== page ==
Industrial Denatured Alcohol

One of the most used ingredient in the wet plate collodion would be the denatured alcohol. In the UK, it is a controlled product in which you would be limited to only 20L per year. The Industrial Denatured Alcohol (IDA), also known as Industrial Methylated Spirits (IMS) consists of 99 parts by volume of alcohol and 1 parts by volume of wood naphtha.

One would require the approval from the HMRC, in which you are limited to only 20L a year.

The application form is available in their website:

http://customs.hmrc.gov.uk/channelsPortalWebApp/channelsPortalWebApp.portal?_nfpb=true&_pageLabel=pageExcise_ShowContent&id=HMCE_CL_000263&propertyType=document#P760_57576

The form is article 19 in the list which can be downloaded from here. It is free of charge to get the authorisation, just fill out the form and post it.

Once you have this, your application can be dealt with via the National Registration Unit, HMRC in Glasgow.There is no cost involved in obtaining authorisation and only takes a few minutes yo fill the form.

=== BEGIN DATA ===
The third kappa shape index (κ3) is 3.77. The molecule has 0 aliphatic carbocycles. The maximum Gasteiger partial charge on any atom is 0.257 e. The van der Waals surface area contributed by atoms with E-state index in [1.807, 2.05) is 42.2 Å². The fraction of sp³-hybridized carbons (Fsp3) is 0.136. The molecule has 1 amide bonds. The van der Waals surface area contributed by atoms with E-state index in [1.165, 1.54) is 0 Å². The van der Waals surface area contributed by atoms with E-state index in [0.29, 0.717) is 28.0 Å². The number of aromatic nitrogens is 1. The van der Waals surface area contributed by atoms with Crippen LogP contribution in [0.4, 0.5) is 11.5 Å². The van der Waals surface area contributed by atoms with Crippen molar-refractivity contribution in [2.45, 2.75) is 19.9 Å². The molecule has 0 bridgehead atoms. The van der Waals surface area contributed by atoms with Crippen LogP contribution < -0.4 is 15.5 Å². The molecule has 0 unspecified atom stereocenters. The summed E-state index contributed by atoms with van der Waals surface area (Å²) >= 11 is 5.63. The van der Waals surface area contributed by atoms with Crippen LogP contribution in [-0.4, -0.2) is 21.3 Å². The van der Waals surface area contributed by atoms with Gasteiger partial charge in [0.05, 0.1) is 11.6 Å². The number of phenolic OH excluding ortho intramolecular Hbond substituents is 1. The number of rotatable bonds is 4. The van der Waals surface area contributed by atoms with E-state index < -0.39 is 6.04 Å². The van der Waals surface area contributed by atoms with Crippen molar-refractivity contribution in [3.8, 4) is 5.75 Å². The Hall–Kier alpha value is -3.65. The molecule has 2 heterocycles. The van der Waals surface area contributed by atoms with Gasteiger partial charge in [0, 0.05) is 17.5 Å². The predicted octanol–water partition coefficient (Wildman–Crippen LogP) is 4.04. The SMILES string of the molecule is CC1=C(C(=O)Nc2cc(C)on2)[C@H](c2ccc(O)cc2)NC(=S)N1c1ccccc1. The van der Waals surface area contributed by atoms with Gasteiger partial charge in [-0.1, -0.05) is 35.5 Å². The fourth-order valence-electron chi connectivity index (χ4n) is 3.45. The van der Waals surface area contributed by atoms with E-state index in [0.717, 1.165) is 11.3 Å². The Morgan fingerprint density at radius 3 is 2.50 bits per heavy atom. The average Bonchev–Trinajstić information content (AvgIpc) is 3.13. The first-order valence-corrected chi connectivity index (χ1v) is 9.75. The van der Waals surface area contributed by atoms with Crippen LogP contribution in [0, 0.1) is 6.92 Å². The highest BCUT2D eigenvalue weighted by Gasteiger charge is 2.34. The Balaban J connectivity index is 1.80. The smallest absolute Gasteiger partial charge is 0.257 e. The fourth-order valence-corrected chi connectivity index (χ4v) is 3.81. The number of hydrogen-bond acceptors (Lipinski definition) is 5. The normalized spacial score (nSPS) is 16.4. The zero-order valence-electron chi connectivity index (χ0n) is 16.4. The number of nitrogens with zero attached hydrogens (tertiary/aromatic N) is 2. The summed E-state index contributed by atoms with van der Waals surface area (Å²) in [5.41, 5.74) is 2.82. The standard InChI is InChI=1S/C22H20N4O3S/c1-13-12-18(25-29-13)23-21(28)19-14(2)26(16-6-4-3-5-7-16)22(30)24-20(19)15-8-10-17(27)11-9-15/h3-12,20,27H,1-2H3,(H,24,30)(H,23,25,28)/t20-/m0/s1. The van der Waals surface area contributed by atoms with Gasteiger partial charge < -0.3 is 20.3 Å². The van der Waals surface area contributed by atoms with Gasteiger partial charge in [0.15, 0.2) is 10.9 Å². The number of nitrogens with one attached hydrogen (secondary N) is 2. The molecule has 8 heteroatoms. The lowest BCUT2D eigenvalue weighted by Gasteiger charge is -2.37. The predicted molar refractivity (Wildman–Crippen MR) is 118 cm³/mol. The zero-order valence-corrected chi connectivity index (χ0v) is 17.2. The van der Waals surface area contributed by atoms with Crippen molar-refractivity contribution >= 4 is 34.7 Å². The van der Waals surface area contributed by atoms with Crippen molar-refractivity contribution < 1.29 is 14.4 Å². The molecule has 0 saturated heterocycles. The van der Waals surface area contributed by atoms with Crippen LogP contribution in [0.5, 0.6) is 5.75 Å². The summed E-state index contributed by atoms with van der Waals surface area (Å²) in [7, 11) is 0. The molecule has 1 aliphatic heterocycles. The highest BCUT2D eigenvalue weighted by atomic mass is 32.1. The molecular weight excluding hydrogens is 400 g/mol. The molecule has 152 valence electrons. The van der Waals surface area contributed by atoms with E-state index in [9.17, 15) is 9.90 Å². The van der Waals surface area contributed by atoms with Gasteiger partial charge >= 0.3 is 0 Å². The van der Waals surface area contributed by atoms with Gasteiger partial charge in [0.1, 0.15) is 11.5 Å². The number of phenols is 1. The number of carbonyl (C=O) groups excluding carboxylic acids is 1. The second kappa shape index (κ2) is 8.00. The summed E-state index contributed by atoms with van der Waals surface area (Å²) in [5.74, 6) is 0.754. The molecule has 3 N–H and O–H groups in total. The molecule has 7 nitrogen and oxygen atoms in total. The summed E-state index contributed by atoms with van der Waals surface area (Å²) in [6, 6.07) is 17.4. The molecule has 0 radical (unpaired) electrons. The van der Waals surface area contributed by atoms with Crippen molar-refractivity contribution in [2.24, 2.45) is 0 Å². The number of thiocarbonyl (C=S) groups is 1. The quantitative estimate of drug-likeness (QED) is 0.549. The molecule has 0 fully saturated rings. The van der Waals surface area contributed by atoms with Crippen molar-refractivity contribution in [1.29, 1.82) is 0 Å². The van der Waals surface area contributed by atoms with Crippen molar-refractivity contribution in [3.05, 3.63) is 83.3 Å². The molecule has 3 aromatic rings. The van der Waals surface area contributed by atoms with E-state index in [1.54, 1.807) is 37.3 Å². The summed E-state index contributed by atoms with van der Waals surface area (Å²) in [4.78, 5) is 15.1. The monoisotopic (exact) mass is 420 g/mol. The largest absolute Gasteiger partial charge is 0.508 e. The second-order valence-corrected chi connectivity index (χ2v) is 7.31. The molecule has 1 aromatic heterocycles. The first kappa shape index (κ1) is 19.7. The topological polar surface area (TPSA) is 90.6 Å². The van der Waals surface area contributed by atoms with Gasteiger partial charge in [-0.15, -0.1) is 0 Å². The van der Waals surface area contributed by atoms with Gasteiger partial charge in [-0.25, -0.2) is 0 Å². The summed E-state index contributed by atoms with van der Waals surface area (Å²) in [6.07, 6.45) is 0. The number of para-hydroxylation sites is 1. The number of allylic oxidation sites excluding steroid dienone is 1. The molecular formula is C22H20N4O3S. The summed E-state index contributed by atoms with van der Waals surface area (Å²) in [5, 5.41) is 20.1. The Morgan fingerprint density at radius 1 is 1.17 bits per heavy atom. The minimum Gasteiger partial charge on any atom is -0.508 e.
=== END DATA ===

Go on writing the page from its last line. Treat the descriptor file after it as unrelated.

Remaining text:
One would receive at most 20Lt or less for their own use as a recognised category, in which I had stated I am using it for historical photographic processes, lens cleaning, wood varnishes and other various hobby applications.

Though I regret I didn’t go for full 20 Litres, as I had only put in 8L, and that’s all they had allowed me to use per year. 

The letter that I received is as follow:

IDA approval form from HMRC

Alternatively, while waiting for the form approval to arrive (which it had taken somewhen 4 weeks for this letter to arrive), I had used bio ethanol, “Bionlov”, a Swiss made ethanol, in which works just fine from collodion salt to varnishes and plate cleaning, though the disclaimer here is that there might be variables as there are small organic compounds which might be in this type of alcohol.

Bio ethanol as alternative to IDA

 

 

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